November 19, 2015
Tell me what attracted you to your job at YMCA.
When I started working at the Y, honestly, it was just a part time job where I could bring my son with me. As things moved on, as I started working here, I realized that everything we’re doing here had a purpose and a reason. We are role models – developing these children socially, mentally, and physically. In this part of Michigan we’re in service of a lot of underprivileged kids, kids in need. To be able to be there for them, to be a part of their lives and a consistent safe place is really great.
When I started working in preschool, we had this little girl, Sara, who was nonverbal. She had never been in a preschool setting before or been around other kids her own age. Her family was so appreciative that we took the time to get her acclimated into the environment and show her how to make friends. Even though she couldn’t speak to them, just providing those steps for her to take home and for her to do here, to let her be more social – that was my ah ha moment.
What are your day-to-day challenges?
With our Y, specifically, we’re very diverse. On one side of the street we have Rochester Hills, which is a more wealthy area, and on the other side we have Pontiac, which is the complete opposite. A lot of people in Pontiac are on state assistance or unemployed, and that’s a very at risk community. Meshing those two together is a really good thing. We’re able to help those people who need the help and then we’re also able to get the other part of the community involved.
We have a lot of kids – our site director will do a lesson about healthy eating and hand out raisins and kids will be like, I don’t know what that is. We got raisins in our snack and the kids were like, what are these? Well, we’d say, they’re dehydrated grapes. They still had no idea. They’d never seen any raisins.
Pontiac is a food desert. They don’t have grocery stores, they have convenience stores. That’s where they’re buying their Cheetos, their pop, all their daily food. We provide a healthy supper and a healthy snack. For us to ask these questions, introduce raisins, anything – it’s a lot of knowledge, and that helps.
It’s cold in Detroit! How much of a challenge is it to get kids doing a certain amount of physical activity in the winter? How important is it to you to make that happen?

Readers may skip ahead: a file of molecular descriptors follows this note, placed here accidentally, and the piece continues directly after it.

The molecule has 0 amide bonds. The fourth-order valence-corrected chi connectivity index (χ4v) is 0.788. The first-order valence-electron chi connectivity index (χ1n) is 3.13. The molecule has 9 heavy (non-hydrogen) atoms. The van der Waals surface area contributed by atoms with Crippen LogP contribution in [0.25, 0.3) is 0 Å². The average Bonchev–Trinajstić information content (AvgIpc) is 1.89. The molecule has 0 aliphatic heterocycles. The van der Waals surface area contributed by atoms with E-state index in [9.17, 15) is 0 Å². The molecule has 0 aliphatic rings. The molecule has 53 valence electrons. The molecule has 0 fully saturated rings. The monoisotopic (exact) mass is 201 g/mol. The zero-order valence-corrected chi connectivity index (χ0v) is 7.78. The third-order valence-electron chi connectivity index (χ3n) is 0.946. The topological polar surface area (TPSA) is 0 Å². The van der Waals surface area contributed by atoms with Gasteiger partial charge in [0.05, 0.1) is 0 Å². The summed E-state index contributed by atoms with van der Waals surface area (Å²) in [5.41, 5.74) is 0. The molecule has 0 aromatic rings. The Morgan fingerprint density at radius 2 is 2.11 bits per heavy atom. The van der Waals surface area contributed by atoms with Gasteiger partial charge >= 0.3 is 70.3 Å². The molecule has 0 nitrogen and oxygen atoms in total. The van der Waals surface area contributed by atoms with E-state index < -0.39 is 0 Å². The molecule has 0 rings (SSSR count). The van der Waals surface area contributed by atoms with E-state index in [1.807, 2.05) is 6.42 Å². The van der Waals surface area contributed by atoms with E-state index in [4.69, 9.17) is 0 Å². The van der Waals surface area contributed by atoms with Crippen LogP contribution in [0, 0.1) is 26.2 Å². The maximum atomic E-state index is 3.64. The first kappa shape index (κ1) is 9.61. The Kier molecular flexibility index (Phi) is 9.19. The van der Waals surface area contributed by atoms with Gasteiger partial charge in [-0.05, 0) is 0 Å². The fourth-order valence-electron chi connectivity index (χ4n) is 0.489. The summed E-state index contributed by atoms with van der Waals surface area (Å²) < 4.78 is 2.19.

To me, it’s way different from when I was younger. They only cancelled recess then if it was, like, cats or dogs pouring outside. They didn’t care how cold it was. No matter what, we went outside. Now, if it’s 30 degrees we stay inside. Kids aren’t able to go outside for recess, and they have an alternative to stay in the classroom, but that’s not physical activity. We are lucky in our afterschool site in the sense that we have a playground inside that the kids get to utilize. This sounds really weird, but our school used to be a Target building. It’s in a strip mall. It’s big, so we have a playground inside, actually, but there’s no place to go outside ever, so we’re just stuck inside. It’s better that we have a playground inside so they still get that activity. Otherwise, they’re just sitting inside. I see more behavior issues – kids have all this energy and they need to let it out somehow. If you don’t give them the time & space to run it off, they’re going to get antsy.
What did you take away from the CATCH training?
Definitely the lessons on the go/slow/whoa foods. I think that’s a great way to explain things. I liked the fact that CATCH doesn’t say that you shouldn’t eat these foods. CATCH just says: This is a “whoa” food, you shouldn’t eat it very often. That’s what I really like, and also the idea of CATCH-ifying the games we already have. CATCH gives us a new way to do old games; I think it’s really great that kids are going to keep moving instead of standing on the sidelines.
Melissa Opsahl is a youth & families coordinator at the YMCA of Metropolitan Detroit.